We discovered a patch of black mold in the basement of this house, and we conferred with the owner before running the blower door test, since the blower has the potential to spread the mold. We ultimately decided to go ahead with the test because there were no visible air leaks on the far side of the mold (and the lack of ventilation in this location likely contributed to mold growth, since mold likes stagnant air), so the benefits of the test outweighed the risks on this occasion.
This house was in relatively poor condition compared to what we usually see. There were numerous significant problems, ranging from fire hazards (cumbustible insulation in the electrical boxes -- see photo) to mold hazards (rotting floor boards in the mechanical closet -- see photo), to toxic gas (water heater producing more than 63x the safe amount of carbon monoxide), to biological hazards (squirrels living in the attic).
This house was built very airtight -- we had to recommend adding at least 85 cubic feet per minute of heat-recovery ventilation. Humidity had become an issue in the basement, as evidenced by a dehumidifier unable to keep up. We recommended they consider a heat-pump water heater.
This small, two-bedroom house was very well built -- except for the parts that weren't. The windows in the lofted bedrooms were particularly leaky. The water heater and furnace were all the way at one end of the house, on an exterior wall. The plumbing and ducts ran through the unheated, vented crawl space. In the course of our inspection we also found the dryer vent entirely clogged with lint.
The owners of this house had only recently moved in, after renting it to others. The tenants had used the thermostat very frugally so that the heating bills were unusually low and the computer model could not be made to match accurately.
We found a gas leak at the end of an old disconnected pipe where an appliance had been. We recommended removing and recycling the pipe, capping off the junction.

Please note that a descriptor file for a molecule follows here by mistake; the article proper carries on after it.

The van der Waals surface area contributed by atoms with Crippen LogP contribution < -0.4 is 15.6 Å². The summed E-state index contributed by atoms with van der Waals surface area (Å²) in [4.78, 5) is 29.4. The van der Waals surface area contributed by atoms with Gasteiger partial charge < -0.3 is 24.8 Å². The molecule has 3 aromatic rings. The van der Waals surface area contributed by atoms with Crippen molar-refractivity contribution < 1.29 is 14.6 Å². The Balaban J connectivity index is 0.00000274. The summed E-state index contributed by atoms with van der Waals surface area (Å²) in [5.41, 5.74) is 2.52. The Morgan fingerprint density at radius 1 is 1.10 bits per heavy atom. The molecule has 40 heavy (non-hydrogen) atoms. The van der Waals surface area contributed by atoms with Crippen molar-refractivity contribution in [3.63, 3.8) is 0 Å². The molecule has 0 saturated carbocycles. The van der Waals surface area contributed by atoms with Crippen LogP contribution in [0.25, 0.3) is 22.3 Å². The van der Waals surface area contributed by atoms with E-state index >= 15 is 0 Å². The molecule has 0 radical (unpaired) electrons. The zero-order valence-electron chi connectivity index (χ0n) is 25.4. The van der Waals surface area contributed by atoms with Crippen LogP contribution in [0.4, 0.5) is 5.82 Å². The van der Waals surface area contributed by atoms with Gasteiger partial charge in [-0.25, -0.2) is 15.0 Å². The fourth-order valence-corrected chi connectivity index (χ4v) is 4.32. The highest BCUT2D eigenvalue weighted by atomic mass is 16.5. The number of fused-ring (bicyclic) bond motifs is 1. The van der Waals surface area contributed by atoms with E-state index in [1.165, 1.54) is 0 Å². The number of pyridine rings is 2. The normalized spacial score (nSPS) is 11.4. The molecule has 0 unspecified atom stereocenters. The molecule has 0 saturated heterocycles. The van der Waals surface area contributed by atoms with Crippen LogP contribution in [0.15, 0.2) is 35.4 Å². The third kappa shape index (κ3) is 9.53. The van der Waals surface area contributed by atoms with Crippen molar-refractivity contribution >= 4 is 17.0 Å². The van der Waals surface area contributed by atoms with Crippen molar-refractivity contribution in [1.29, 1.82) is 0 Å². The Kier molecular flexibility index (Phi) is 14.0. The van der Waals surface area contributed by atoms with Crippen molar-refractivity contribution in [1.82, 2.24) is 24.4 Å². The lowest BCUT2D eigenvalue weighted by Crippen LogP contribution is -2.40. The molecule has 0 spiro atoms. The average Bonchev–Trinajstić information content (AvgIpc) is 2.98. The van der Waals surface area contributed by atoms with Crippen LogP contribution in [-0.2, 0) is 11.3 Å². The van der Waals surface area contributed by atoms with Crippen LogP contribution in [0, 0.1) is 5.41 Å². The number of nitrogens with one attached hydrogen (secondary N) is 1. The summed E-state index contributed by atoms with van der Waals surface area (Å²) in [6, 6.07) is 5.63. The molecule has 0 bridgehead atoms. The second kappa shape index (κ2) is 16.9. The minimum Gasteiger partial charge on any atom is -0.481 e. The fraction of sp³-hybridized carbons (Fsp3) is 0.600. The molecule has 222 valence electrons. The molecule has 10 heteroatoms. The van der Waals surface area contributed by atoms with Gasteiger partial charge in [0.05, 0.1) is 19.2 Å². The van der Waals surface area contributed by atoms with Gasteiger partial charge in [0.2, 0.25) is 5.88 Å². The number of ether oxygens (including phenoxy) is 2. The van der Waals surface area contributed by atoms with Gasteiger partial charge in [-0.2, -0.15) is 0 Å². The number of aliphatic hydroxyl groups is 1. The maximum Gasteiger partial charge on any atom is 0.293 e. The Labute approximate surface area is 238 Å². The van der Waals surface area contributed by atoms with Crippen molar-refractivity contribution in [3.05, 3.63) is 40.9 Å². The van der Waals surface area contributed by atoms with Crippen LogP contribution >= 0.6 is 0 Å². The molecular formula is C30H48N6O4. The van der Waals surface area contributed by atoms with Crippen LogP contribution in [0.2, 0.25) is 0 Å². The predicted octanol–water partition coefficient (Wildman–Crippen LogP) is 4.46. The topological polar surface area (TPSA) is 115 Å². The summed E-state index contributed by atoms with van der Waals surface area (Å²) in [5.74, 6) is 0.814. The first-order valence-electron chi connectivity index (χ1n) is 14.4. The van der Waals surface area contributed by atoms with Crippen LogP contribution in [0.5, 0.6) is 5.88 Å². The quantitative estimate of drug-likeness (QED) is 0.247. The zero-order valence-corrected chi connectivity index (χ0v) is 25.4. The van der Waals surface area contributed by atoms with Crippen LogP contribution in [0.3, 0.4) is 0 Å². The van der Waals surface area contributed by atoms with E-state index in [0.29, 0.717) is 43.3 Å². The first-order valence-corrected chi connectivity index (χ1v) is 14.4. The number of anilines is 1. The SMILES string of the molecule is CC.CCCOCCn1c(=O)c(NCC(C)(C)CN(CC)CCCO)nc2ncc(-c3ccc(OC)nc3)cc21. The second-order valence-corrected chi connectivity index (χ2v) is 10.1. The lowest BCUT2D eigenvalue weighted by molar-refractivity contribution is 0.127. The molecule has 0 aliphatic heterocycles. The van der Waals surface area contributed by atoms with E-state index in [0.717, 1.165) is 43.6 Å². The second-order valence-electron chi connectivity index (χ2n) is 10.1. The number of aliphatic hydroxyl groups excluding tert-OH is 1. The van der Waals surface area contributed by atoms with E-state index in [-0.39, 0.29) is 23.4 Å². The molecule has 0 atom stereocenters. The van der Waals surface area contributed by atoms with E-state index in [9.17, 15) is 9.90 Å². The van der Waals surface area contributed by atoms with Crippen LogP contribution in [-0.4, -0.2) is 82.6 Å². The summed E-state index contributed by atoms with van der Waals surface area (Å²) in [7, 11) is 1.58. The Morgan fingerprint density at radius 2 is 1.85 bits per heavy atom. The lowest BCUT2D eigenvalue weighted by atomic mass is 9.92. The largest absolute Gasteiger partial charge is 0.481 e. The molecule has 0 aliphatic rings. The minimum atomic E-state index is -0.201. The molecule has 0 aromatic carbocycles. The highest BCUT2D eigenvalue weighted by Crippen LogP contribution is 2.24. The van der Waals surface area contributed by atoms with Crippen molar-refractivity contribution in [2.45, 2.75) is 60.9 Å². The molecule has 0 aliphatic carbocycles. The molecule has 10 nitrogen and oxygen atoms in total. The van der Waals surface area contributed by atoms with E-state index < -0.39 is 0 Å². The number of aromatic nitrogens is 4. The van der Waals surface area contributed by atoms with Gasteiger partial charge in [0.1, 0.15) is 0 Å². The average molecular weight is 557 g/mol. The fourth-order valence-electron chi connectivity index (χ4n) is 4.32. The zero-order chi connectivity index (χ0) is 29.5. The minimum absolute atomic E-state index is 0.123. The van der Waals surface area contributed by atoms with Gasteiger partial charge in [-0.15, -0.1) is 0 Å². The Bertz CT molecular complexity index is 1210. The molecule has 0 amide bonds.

This manufactured house had two wall furnaces, one of which had been replaced just months before we arrived. Since these wall furnaces are natural draft appliances (using the air from the room to draw exhaust up the flue pipe), whenever they are not in use their flue pipes leak air from the outdoors. We recommended replacing the older of the two furnaces and one of the window air conditioners with a mini-split heat pump so that the flue pipe could be permanently sealed.
We recommended a tankless water heater since the house had only one bathroom and one resident.
On the day we audited this house, the air conditioner was being serviced after being out of commission for several days. The family (including three children and an elderly grandmother) had sought refuge from the summer heat by sleeping in the partly-finished basement. Both the water heater and furnace (in the unfinished part of the basement) produced unsafe levels of carbon monoxide during our tests. Fortunately the exhaust vented out the flue pipes correctly, so tragedy was averted!
This rental home had a humid basement and no ventilation in the bathrooms or kitchen, and it was 63% too airtight to meet guidelines for air quality. We recommended adding a heat-recovery ventilator to improve the air quality and reduce the possibility of mold growth.